In a strange way it seems that the sentence that Debord used from Hegel makes sense in this new world that is before us... "the life of what is dead, moving within itself."[18]

Barthes, Roland. «The photographic message». In Image music text .London: Fontana Press (HarperCollins), 1977. 15-31.
Debord, Guy. Society of the Spectacle. Black & Red: 1977(1967). (
Edwards, Elizabeth. «Photographs and the Sound of History». Visual Anthropology Review 21, Issues 1 and 2, 2006. 27-46.
McQuire, Scott . «The ends of representation». In Visions of modernity: representation, momory, time and space in the age of the camera. London: Sage Publications Ltd., 1998. 92-104.
Rabinow, Paul. Reflexiones sobre un trabajo de campo em Marruecos. Madrid: Ediciones Júcar, 1992.

Amber Case: We are all cyborgs now (TED TALKS VIDEO)
Cbs NEWS - (acessed 10-01-2011)
Kuma\War - Capture of Saddam Hussein

[2] Guy Debord, Society of the Spectacle (Black & Red, 1977(1967)), 14.
[3] Guy, Society, 215.
[4] Roland Barthes, «The photographic message», in Image music text (London: Fontana Press (HarperCollins), 1977), 17.
[5] Roland, «The photographic», 16.
[6] See comments on this video. Examples: «MrRullaattori:  remember the day this came out, I LOLed so hard. It's a shame that the person died, but that's what they get for holding a funeral in contested territory.» and «narajan12345 You guys ARE FUCKING GOONS! Trust me you ass-hats, they had a real funeral, they arent brain dead shit stains. These people obviously could not attend the irl funeral, and they were obviously friends with the individual. So they went to her favorite spot in game to pay respect to somebody, seeing as how they probably couldnt do it in person If you can't figure this out you probably ate wall insulation as a child you fucking water heads.»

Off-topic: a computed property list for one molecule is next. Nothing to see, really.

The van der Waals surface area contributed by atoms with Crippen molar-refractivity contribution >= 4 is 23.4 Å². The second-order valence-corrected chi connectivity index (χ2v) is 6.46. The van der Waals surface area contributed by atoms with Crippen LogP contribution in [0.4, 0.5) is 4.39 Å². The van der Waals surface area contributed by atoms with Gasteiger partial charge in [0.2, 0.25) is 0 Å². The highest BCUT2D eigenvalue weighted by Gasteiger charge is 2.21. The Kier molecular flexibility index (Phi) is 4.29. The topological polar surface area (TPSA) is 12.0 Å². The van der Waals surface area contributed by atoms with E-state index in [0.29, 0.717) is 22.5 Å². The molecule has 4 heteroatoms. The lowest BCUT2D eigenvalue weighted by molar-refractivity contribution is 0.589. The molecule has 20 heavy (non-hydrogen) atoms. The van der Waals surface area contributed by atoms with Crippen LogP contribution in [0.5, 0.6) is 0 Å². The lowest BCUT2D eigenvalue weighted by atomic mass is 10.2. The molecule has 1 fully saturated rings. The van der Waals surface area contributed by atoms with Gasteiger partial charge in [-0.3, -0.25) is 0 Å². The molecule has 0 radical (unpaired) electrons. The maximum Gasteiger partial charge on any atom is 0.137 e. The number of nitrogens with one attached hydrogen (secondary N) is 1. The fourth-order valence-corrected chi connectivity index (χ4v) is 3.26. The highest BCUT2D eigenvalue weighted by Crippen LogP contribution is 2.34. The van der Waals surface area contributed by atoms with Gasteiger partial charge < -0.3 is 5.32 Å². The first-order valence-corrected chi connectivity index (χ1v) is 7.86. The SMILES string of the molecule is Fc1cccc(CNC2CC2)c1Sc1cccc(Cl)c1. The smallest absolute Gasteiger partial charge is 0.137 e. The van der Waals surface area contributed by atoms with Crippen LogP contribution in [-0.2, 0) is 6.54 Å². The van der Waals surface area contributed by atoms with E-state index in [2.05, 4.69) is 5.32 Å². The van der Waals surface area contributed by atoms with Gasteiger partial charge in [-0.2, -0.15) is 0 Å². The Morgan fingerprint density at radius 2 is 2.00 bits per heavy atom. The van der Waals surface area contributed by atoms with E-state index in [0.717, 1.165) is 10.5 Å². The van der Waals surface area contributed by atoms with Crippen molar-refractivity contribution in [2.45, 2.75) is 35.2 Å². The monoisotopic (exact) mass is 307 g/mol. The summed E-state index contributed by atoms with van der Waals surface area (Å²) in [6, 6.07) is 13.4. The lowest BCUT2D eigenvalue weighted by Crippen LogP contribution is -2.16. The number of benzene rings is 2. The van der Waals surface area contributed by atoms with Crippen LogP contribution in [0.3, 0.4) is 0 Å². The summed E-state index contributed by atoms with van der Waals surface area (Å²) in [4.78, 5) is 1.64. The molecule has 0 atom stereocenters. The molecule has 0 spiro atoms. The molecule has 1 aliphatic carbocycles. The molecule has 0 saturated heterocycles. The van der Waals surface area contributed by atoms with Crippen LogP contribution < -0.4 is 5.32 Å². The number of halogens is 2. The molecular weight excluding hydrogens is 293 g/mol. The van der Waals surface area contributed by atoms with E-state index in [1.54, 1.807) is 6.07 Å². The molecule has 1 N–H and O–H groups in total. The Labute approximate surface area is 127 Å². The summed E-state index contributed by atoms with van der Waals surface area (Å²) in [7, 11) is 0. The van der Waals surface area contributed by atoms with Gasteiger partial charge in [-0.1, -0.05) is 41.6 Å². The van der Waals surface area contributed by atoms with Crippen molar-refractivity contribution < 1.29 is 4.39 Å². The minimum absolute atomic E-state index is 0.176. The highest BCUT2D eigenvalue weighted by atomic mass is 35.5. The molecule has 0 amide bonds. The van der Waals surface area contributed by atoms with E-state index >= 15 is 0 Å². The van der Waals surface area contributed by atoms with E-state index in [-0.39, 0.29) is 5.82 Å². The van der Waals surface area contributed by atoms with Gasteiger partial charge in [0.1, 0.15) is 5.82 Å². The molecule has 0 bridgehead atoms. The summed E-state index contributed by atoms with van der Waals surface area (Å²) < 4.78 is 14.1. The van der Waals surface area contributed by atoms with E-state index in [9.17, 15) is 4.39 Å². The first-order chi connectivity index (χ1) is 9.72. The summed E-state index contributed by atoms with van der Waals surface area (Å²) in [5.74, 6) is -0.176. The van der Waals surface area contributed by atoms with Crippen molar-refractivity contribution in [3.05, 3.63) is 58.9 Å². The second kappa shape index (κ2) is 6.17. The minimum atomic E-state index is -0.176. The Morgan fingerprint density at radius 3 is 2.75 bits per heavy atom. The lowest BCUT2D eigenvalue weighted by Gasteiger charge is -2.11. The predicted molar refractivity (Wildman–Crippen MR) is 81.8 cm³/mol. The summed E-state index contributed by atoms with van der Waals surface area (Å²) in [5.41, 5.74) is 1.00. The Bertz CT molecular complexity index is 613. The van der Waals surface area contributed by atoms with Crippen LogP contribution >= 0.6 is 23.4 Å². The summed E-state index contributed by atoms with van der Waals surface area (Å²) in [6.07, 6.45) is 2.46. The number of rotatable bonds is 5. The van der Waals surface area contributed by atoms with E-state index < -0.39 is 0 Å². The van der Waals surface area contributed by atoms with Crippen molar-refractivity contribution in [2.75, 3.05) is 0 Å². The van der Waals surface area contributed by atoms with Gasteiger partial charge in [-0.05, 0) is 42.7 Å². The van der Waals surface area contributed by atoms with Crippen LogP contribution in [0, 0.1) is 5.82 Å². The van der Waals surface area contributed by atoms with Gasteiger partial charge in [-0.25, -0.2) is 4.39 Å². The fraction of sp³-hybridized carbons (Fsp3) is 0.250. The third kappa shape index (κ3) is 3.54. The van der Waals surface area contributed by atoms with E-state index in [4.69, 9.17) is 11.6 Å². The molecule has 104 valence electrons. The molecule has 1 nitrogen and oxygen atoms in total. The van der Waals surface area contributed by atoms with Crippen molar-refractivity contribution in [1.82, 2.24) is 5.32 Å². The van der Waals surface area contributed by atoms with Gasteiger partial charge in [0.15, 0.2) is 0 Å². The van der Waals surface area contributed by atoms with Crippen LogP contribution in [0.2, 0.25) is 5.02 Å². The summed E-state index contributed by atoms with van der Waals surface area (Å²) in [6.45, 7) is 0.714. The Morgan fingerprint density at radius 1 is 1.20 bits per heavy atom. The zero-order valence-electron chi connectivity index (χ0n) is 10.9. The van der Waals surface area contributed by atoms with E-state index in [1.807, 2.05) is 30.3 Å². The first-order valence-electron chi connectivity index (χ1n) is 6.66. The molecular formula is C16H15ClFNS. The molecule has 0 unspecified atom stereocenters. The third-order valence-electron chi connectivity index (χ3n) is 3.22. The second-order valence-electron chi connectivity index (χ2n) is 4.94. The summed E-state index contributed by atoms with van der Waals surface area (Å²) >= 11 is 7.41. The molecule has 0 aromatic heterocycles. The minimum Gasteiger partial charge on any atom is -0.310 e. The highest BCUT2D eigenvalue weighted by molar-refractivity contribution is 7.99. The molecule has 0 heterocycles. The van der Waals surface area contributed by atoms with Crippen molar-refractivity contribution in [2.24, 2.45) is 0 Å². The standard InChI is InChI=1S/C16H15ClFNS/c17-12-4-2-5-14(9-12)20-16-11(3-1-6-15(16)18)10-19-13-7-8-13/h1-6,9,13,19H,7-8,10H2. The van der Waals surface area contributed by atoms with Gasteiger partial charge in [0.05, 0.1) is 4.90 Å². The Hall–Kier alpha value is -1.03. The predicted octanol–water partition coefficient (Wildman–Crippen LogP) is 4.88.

[7] Guy Debord, Society of the Spectacle (Black & Red, 1977(1967)), 10.
[8] Guy, Society, 10.
[9] Guy Debord, Society of the Spectacle (Black & Red, 1977(1967)), 3.
[10] Guy, Society, 3.
[11] Guy Debord, Society of the Spectacle (Black & Red, 1977(1967)), 1.
[12] Elizabeth Edwards, «Photographs and the Sound of History», Visual Anthropology Review 21, Issues 1 and 2 (2006), 27.
[13] Scott McQuire, «The ends of representation», in Visions of modernity: representation, memory, time and space in the age of the camera (London: Sage Publications Ltd., 1998), 101.
[14] Scott, «The ends», 95.
[15] Scott, «The ends», 96.
[16] [16] Paul Rabinow, Reflexiones sobre un trabajo de campo em Marruecos, (Madrid: Ediciones Júcar, 1992), 140.
[17] Guy Debord, Society of the Spectacle (Black & Red, 1977(1967)), 215.
[18] Guy, Society. 215.